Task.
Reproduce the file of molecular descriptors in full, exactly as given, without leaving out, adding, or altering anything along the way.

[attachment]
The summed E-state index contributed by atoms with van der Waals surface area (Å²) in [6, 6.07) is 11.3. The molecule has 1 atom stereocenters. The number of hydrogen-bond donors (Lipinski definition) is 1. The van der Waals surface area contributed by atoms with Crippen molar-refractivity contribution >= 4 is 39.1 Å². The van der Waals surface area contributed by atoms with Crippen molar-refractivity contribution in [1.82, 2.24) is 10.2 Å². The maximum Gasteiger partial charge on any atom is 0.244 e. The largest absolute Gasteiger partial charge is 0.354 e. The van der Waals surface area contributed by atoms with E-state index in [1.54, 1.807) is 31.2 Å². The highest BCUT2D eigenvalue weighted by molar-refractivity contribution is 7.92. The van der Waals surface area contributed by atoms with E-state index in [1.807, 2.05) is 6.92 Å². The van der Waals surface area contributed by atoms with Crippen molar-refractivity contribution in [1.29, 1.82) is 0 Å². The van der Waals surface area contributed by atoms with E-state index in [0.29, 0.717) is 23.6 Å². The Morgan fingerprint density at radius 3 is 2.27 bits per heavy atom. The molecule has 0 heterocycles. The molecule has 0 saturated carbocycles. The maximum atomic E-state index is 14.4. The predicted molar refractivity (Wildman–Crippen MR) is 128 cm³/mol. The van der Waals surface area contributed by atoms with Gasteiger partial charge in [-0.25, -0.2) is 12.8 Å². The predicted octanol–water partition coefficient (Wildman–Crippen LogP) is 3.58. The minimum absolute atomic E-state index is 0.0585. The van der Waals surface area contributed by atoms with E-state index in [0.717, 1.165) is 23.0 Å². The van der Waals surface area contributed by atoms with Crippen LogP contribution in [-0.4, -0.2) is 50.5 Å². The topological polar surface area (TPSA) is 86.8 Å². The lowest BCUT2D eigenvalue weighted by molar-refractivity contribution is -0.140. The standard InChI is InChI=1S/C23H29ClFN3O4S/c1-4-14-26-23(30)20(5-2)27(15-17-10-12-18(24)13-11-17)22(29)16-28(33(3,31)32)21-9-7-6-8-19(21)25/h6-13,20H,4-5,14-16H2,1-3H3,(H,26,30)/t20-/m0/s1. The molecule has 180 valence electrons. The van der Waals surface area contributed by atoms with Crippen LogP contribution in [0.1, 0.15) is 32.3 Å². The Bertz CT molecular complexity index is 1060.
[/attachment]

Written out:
The summed E-state index contributed by atoms with van der Waals surface area (Å²) in [6, 6.07) is 11.3. The molecule has 1 atom stereocenters. The number of hydrogen-bond donors (Lipinski definition) is 1. The van der Waals surface area contributed by atoms with Crippen molar-refractivity contribution >= 4 is 39.1 Å². The van der Waals surface area contributed by atoms with Crippen molar-refractivity contribution in [1.82, 2.24) is 10.2 Å². The maximum Gasteiger partial charge on any atom is 0.244 e. The largest absolute Gasteiger partial charge is 0.354 e. The van der Waals surface area contributed by atoms with E-state index in [1.54, 1.807) is 31.2 Å². The highest BCUT2D eigenvalue weighted by molar-refractivity contribution is 7.92. The van der Waals surface area contributed by atoms with E-state index in [1.807, 2.05) is 6.92 Å². The van der Waals surface area contributed by atoms with Crippen molar-refractivity contribution in [1.29, 1.82) is 0 Å². The van der Waals surface area contributed by atoms with E-state index in [0.29, 0.717) is 23.6 Å². The Morgan fingerprint density at radius 3 is 2.27 bits per heavy atom. The molecule has 0 heterocycles. The molecule has 0 saturated carbocycles. The maximum atomic E-state index is 14.4. The predicted molar refractivity (Wildman–Crippen MR) is 128 cm³/mol. The van der Waals surface area contributed by atoms with Gasteiger partial charge in [-0.25, -0.2) is 12.8 Å². The predicted octanol–water partition coefficient (Wildman–Crippen LogP) is 3.58. The minimum absolute atomic E-state index is 0.0585. The van der Waals surface area contributed by atoms with E-state index in [0.717, 1.165) is 23.0 Å². The van der Waals surface area contributed by atoms with Crippen LogP contribution in [-0.4, -0.2) is 50.5 Å². The topological polar surface area (TPSA) is 86.8 Å². The lowest BCUT2D eigenvalue weighted by molar-refractivity contribution is -0.140. The standard InChI is InChI=1S/C23H29ClFN3O4S/c1-4-14-26-23(30)20(5-2)27(15-17-10-12-18(24)13-11-17)22(29)16-28(33(3,31)32)21-9-7-6-8-19(21)25/h6-13,20H,4-5,14-16H2,1-3H3,(H,26,30)/t20-/m0/s1. The molecule has 180 valence electrons. The van der Waals surface area contributed by atoms with Crippen LogP contribution in [0.1, 0.15) is 32.3 Å². The Bertz CT molecular complexity index is 1060.